Finland has had recent surprising successes in measures such as the Organization for Economic Co-operation and Development’s PISA survey, which compares the fifteen-year-old students of various countries in reading, math, and science. For the past decade, Finland has ranked at or near the top, along with heavy hitters South Korea and Singapore, while the U.S. has muddled along in the middle ranks. Consequently, educators from around the globe are trying to mine the Finnish model for ideas to improve education in their own countries.
Anu Partanen reported on Sahlberg’s reception and the lessons US educators are NOT learning about Finnish education in the recent article “What Americans Keep Ignoring About Finland’s School Success.” Sahlberg and Partanen both seem to believe that American educators are missing Sahlberg’s main points.
And yet it wasn’t clear that Sahlberg’s message was actually getting through. As Sahlberg put it to me later, there are certain things nobody in America really wants to talk about….
From [Sahlberg’s] point of view, Americans are consistently obsessed with certain questions: How can you keep track of students’ performance if you don’t test them constantly? How can you improve teaching if you have no accountability for bad teachers or merit pay for good teachers? How do you foster competition and engage the private sector? How do you provide school choice?
The answers Finland provides seem to run counter to just about everything America’s school reformers are trying to do.
Partanen then lists several things named by Sahlberg that Finland does in a vastly different manner than American public schools: ~ Finnish schools assign less homework.
~ Finnish schools engage children in more creative play.
~ Finland has no standardized tests.
~ Finland’s teachers are trained to assess children in classrooms using independent tests they create themselves.
~ Report cards … are based on individualized grading by each teacher.
~ In Finland all teachers and administrators are given prestige, decent pay, and a lot of responsibility.
~ If a teacher is bad, it is the principal’s responsibility to notice and deal with it.
~ The main driver of education policy is not competition between teachers and between schools, but cooperation.
~ Finland offers all pupils free school meals, easy access to health care, psychological counseling, and individualized student guidance.
~ There are no private schools in Finland.
Partanen accuses US educators of not wanting to listen to all of Sahlberg’s message, but Partanen is just as guilty as those he accuses. He actually quotes Sahlberg’s concern (above) that Americans are obsessed with evaluation and tracking and accountability but then ignores that point just as thoroughly as the US educators do in favor of his own apparent agenda. Which part do you think Partanen focuses on?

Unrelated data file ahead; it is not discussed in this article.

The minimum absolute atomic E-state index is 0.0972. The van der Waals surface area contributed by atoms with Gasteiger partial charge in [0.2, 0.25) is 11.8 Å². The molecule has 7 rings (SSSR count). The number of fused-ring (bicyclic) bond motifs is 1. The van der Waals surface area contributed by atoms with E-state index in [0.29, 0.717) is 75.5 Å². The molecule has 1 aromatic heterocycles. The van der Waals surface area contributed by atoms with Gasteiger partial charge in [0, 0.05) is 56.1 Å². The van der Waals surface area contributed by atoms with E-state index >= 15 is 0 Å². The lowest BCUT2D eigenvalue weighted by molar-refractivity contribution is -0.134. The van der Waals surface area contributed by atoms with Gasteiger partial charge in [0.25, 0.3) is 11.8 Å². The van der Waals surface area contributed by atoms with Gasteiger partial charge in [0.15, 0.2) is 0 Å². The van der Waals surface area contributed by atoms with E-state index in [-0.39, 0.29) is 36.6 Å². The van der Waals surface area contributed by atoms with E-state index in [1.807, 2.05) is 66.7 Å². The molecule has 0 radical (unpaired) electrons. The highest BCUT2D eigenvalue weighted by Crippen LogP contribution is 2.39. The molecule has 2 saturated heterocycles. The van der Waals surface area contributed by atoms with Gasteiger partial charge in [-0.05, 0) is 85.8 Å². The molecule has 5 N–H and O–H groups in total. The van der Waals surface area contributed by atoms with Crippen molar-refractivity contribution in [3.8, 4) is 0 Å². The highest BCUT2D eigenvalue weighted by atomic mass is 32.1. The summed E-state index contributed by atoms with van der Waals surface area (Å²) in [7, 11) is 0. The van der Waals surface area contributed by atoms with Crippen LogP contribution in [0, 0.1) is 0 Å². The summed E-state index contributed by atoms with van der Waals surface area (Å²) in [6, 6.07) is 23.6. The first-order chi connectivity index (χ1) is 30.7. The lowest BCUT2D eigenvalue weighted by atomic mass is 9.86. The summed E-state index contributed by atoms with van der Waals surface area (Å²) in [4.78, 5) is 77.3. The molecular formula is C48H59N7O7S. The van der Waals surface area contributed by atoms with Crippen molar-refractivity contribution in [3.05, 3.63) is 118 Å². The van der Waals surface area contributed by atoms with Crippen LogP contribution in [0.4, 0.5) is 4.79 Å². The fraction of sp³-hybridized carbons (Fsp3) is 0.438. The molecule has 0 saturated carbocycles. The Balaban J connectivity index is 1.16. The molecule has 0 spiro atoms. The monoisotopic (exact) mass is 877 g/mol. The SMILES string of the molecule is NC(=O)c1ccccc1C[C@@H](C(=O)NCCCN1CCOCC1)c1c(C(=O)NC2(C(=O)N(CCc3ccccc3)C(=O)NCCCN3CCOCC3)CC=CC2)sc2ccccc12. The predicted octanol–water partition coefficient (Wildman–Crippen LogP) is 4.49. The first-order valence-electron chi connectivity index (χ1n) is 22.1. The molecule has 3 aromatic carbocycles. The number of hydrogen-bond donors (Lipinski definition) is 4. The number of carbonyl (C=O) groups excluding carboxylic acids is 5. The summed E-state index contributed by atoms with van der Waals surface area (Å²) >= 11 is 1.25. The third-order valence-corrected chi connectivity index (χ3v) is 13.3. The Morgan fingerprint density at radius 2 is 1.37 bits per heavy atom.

Herein lay the real shocker. As Sahlberg continued, his core message emerged, whether or not anyone in his American audience heard it. Decades ago, when the Finnish school system was badly in need of reform, the goal of the program that Finland instituted, resulting in so much success today, was never excellence. It was equity.
No private schools. That’s the message Partanen gets, the whole message, and what he thinks we should import to the US. While I am not downplaying the importance of that part of the Finnish formula, and I do think less competition in educational fields is an excellent idea, I find it at best amusing that Partanen ignores so much of the rest of Sahlberg’s message to educators: Less homework. More autonomy of teachers to teach, examine, and rate children individually. More autonomy of principals to be in charge of the teachers rather that being bogged down in red tape regulations. No standardized testing.
These are the points that are at the heart of Finland’s surprising success, and apparently the points that Sahlberg himself is concerned are being missed. Standardized testing and tying teacher evaluation to student results means less individualized attention to each student, putting them all through a sardine press that fits none. Allowing teachers to have their own classrooms where they can connect with the children as individuals and without the pressure of standardized testing looming spectrally over all is what frees them to be good teachers, frees the children to get a real education.
How do I know this is true? Because private schools that follow this model in the US get the same results. Check out John Stossel’s excellent report, “Stupid in America,” to see how privately run schools, with no oversight but the intimate group of principal, teachers, and parents, get incredible results on a very minimal budget:
Muddling along as the US public schools do, with competition between schools, within schools, and between students on standardized tests, produces the mediocre results we have been seeing in US public education in recent decades. One way to get to the top of the heap to emulate countries South Korea and Singapore, which essentially eliminate childhood in favor of intensive study habits that according to some lead to increased suicide rates among teens.
The other way to get to the top of the heap, apparently, is to chuck nationalized educational standards altogether, and return control of the classrom to where it belongs: the principal, the teachers, and the individual students themselves.
— I have four children who have always been homeschooled. They learned to read in four very different ways, though there are some important similarities too (all four have me for a mother, after all). This is the first in a series of posts examining how each of my children learned to read. —